When Richmond Hill Middle School English and Language Arts teacher Missy York received a grant to purchase Kindles for her classroom in December, she knew they would change the way her students read.
What she could not have predicted were the many different facets of change the e-readers would elicit.
“I applied for the grant thinking the e-readers would maybe help the struggling reader, but it's helped the range: the advanced readers are reading even more,” said York. “Kids have caught the reading bug because of this.”
Her students’ points on Accelerated Reader, a program which allows students to take computerized quizzes on books (read in and out of the classroom) for extra credit, have skyrocketed.
York requires a minimum of 20 Accelerated Reader points per quarter. Her students have reached into the hundreds – at the time of our interview, Erin Scooler had garnered 642 points and Rachel Hammesfahr had accumulated 777.
Truman Wayne, a student who previously felt ambivalent about reading, said, "I think the Kindles are awesome, and they make me want to read more."
"Kindles let me interact with the books more by having the underlining and highlighting features. This helps me understand what I'm reading," said student Emma Hampe.
Many students are already well-versed in using the e-readers. They explain that the devices can read to them, most classic books are available for free, they can “carry” many books at once, purchasing e-books on the internet can be easier than searching for books at stores or libraries, and the dictionary function helps them to understand words as they read them.
But English isn’t the only area in which Kindles are being utilized at Richmond Hill Middle School.
Social Studies teacher Mary Jo Fina said that her students are utilizing the Kindle to make “higher-level connections” between the themes they read about and historical events.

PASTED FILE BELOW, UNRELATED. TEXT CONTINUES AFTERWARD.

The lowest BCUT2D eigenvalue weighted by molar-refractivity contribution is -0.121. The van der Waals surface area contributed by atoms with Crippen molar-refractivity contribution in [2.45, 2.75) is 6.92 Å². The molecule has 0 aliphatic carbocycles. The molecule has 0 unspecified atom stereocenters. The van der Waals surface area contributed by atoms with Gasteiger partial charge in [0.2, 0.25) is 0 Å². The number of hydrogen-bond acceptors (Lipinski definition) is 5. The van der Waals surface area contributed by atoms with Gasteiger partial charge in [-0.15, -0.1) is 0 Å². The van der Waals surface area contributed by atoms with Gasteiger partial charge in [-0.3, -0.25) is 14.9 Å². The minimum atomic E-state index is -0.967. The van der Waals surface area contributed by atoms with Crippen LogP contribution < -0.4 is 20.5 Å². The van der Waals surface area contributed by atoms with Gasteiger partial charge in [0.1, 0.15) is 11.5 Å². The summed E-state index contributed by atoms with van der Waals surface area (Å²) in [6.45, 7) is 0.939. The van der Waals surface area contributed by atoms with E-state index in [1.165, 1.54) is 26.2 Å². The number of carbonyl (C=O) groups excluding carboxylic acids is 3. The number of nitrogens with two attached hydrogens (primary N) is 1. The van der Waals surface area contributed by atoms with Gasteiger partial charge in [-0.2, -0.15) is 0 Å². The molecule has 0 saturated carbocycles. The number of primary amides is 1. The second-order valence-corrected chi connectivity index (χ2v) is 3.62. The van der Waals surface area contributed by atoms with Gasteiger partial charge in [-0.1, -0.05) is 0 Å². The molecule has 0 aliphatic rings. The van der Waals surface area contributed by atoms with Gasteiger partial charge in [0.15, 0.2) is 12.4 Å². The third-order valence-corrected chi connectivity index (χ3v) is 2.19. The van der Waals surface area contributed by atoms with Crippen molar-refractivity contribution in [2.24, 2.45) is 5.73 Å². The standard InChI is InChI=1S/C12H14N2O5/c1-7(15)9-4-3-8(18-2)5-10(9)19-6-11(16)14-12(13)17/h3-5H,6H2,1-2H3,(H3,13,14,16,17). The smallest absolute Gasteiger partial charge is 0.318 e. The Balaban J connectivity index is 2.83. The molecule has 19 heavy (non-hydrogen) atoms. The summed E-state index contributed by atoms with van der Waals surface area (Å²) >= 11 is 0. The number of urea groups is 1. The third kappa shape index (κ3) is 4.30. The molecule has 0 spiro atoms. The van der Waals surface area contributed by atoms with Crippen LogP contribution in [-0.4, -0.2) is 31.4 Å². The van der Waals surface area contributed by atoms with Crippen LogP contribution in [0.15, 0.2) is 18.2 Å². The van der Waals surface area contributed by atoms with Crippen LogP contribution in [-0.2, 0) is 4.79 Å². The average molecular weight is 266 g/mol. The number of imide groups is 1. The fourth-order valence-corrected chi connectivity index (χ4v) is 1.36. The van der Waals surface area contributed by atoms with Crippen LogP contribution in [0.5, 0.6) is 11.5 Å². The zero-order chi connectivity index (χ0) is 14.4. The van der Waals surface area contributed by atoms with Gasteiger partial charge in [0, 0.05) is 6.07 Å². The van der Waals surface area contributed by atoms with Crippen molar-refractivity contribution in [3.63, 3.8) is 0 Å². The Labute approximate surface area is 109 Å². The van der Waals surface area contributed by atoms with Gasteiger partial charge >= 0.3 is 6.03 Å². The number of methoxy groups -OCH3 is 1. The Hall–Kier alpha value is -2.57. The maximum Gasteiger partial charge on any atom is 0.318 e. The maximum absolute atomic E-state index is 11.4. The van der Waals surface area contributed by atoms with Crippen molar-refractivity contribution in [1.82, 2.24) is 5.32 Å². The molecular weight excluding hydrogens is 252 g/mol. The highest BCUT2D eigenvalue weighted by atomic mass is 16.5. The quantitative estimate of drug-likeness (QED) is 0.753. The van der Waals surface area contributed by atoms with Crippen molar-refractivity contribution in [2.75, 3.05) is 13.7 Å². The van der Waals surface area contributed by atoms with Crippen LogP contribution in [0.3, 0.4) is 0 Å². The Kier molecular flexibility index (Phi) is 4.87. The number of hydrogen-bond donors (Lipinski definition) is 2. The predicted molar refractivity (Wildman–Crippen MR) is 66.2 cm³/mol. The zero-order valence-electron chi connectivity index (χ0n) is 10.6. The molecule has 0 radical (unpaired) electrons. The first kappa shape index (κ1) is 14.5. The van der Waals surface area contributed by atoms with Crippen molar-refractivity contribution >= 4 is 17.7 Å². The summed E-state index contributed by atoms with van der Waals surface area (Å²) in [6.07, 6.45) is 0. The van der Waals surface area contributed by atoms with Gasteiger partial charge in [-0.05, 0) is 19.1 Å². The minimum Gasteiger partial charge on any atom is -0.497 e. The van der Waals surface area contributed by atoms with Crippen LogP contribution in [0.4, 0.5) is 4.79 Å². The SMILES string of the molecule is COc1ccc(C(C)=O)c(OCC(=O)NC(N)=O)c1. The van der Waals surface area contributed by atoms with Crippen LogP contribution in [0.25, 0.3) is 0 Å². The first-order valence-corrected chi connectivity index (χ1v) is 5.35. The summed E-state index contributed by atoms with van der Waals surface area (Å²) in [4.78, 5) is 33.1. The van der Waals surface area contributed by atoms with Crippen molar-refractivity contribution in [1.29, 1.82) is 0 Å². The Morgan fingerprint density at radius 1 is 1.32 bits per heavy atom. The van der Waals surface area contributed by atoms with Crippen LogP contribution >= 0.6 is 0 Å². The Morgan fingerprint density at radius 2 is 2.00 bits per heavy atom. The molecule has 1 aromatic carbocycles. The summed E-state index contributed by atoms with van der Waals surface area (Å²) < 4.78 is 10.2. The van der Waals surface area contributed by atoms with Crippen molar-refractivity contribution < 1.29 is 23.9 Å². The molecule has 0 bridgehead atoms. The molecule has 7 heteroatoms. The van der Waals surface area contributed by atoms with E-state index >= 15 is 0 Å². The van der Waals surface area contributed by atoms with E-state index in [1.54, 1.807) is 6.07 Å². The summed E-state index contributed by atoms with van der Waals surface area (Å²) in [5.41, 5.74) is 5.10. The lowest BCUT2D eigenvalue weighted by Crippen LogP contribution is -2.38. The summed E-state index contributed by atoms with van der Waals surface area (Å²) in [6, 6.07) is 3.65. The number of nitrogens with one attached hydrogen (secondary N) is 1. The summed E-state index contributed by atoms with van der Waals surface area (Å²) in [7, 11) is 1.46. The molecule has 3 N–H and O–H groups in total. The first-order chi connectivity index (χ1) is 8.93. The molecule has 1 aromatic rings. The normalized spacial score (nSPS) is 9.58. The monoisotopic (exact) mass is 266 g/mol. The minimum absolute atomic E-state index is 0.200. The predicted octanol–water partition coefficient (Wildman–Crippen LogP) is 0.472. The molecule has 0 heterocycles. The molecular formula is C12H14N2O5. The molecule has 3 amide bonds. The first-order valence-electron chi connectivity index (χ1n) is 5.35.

“One student compared ‘Alice in Wonderland’ to the Age of Discovery - both completely ‘New Worlds’ to those entering them,” Fina said. “A Grimm's Fairy Tale about a child discriminated against because she had two eyes instead of three became the focus point of a comparison to the Civil Rights Movement.”
Fina added, “The students have taken to these as nothing I have ever seen. One student commented, ‘if the library were like this, I would be there every day.’”
There are, however, some students who still prefer “real” books.
Chesney Bromm was one of the first students in Mrs. York’s class to assert that she enjoys the old-fashioned way of reading, flipping the pages of a book.
“Regular books smell better,” added Nick Wheeler.
York believes that e-readers will continue to play an important role in education.
“This is the classroom of the future – downloading textbooks, downloading resources,” she said. “I want my students prepared for the society in which they're going to be contributing. With Kindles, I've never had them more engaged ... they are engaged in their reading and they're learning. So much about education is changing, but reading is still a fundamental key to learning. That is not going to go away. We're not going to replace reading, but we may replace the tools.”